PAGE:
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Swansea City outplayed Arsenal in their own backyard in a manner that has normally been expected from The Gunners but that style of play may be slipping way from Wenger's men.

 Brendon Netto
 Analysis |England
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Slick passing, fluid movement and a relentless desire to press the ball – No, this is not how one would currently describe an Arsenal side under the astute tutelage of Arsene Wenger. Although that particular style of play coincides with the philosophical Frenchman’s preaching his side have been far from putting it into practice of late. Last Saturday at the Emirates Stadium, Wenger did see his vision come to life but to his obvious frustration, his team was on the receiving end of it as Michael Laudrup’s Swansea City side thoroughly outplayed the Gunners at what is supposed to be their own game.

Santi Cazorla started his Premier League career in scintillating form but hasn’t been as influential recently. The former Malaga man is hardly to blame though as opponents have simply identified him as the main threat in Arsenal’s attack and have worked to stifle him. The Spaniard used to enjoy freedom in the final third to orchestrate attacks but has had to drop deeper or drift wide of his central position to receive the ball in recent times.

Cazorla needs more support

Had Cazorla been afforded more support in the creative department the ploy to mark him out of the game may have faltered but Arsenal’s lack of ingenuity have made them over-reliant on the diminutive midfielder to provide the spark in their attack. In previous years, if teams attempted to bully Cesc Fabregas out of the game they would still be left with the likes of Samir Nasri and an in-form Andrey Arshavin to contend with.

In the past, Arsenal have insisted on playing through teams with one-touch passing and quick movement but their sluggish nature of late forced them to attempt an astounding total of 29 crosses against Swansea. Delivering crosses into the box has never been their forte and the fact that those deliveries had a dismal success rate of just 14% on Saturday stands testament to that claim. In their previous two league games away to Everton and Aston Villa, Wenger’s side attempted 27 crosses in each game with success rates of 15% and 11% respectively which implies that they were unable to create chances through the middle and resorted to sending crosses into the box which were largely ineffective.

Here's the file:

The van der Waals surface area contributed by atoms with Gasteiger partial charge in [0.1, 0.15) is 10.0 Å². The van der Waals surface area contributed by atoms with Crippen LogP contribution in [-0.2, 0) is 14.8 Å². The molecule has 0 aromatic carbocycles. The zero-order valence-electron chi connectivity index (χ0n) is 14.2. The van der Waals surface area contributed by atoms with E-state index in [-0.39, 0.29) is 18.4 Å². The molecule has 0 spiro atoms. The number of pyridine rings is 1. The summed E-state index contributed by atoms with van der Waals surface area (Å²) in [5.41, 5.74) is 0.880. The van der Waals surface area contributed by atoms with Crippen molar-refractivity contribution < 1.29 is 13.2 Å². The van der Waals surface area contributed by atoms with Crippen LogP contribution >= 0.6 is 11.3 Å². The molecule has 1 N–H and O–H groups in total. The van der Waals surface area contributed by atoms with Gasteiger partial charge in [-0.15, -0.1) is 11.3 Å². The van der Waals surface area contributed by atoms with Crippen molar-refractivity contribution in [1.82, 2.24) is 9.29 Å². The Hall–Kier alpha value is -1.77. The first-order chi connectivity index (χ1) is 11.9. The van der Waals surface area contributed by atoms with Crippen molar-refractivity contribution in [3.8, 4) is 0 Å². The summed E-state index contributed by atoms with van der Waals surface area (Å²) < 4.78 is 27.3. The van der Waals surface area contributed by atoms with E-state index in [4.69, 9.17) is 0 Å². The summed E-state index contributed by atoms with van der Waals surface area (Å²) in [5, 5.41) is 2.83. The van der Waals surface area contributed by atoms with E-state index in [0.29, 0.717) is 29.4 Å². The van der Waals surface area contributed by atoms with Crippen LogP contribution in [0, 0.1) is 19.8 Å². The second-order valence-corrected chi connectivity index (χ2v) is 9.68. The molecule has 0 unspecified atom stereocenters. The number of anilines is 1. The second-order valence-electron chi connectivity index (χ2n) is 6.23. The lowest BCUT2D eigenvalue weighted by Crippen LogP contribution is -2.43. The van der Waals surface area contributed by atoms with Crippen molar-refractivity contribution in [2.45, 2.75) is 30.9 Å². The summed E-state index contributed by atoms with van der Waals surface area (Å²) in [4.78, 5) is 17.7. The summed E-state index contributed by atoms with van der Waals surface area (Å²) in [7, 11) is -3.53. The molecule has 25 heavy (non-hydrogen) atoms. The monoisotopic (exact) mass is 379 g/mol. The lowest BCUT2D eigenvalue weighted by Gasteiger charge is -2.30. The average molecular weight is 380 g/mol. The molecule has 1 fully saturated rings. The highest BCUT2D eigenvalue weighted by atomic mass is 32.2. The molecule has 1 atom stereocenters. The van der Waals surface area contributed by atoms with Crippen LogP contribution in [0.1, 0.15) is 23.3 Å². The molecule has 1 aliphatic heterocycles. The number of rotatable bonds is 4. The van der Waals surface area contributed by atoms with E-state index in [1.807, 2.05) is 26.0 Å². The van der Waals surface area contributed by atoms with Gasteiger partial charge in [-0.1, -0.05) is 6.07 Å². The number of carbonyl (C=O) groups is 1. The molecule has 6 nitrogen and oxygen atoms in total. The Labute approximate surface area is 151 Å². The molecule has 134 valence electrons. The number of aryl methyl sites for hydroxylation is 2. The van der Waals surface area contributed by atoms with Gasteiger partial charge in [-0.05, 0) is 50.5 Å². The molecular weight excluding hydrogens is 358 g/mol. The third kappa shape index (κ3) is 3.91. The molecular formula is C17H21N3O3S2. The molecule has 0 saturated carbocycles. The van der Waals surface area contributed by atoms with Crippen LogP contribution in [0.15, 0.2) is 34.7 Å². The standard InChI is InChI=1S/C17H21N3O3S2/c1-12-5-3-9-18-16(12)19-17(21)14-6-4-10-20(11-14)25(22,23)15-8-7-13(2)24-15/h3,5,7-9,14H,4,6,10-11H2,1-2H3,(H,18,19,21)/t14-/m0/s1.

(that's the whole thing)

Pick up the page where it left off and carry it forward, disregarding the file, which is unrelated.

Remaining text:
In stark contrast, they attempted only 13 crosses in arguably their best performance of the season against Liverpool at Anfield when Cazorla and Abou Diaby dominated proceedings for them. To confirm that theory we only need to look at their 6-1 hammering of Southampton that followed the Liverpool game as they only attempted 12 crosses against the Saints.

Swansea must be given credit for their performance as well. Their fans could not have hoped for a better display away to Arsenal. The most encouraging facet about their success this season is that they have evolved under Laudrup. The Danish tactician hasn’t been content with the fairly successful formula that was already in place but he hasn’t gone about dismantling things either.

Swansea have progressed under Laudrup

The Welsh side have retained their desire to pass the ball well and close teams down soon but they have added a higher level of penetration to their attack. Their more adventurous approach has seen them keep only two clean sheets this season while they had six at this stage of their last campaign. However, their desire to attack teams and find an end product rather than being obsessed with possession has enabled them to score seven more goals than they did at this time last season.

In addition, Laudrup has brought in players like Michu, Ki Seung-Yueng, Jonathan de Guzman and Pablo Hernandez who are more dynamic on the ball as opposed to Leon Britton and Joe Allen whose talents did not extend far beyond their neat passing. Meanwhile, Arsenal have added Lukas Podolski and Olivier Giroud to their ranks, good players no doubt but perhaps not best suited to the intricate style of passing Arsenal have associated themselves with over the years.

Wenger watched in despair

Arsenal’s defending used to be their Achilles heel. They were criticized for defending poorly and lacking grit and determination in midfield. While those problems haven’t been eradicated yet, there unimaginative attack has been their latest shortcoming.

With their inability to retain players and utter reluctance to spend big on suitable replacements, Arsenal are gradually losing sight of their attractive style of play that has won them so many admirers over the years and endeared them to their fans around the globe. The passing is getting slower and the movement seems more laboured.

To his horror, Wenger now finds himself overseeing the excruciatingly slow demise of the philosophy he has adhered to over the last 16 years. That reality would have been indisputably clear to him last week as he watched Swansea comprehensively beat his team in a manner he would have been most proud of.

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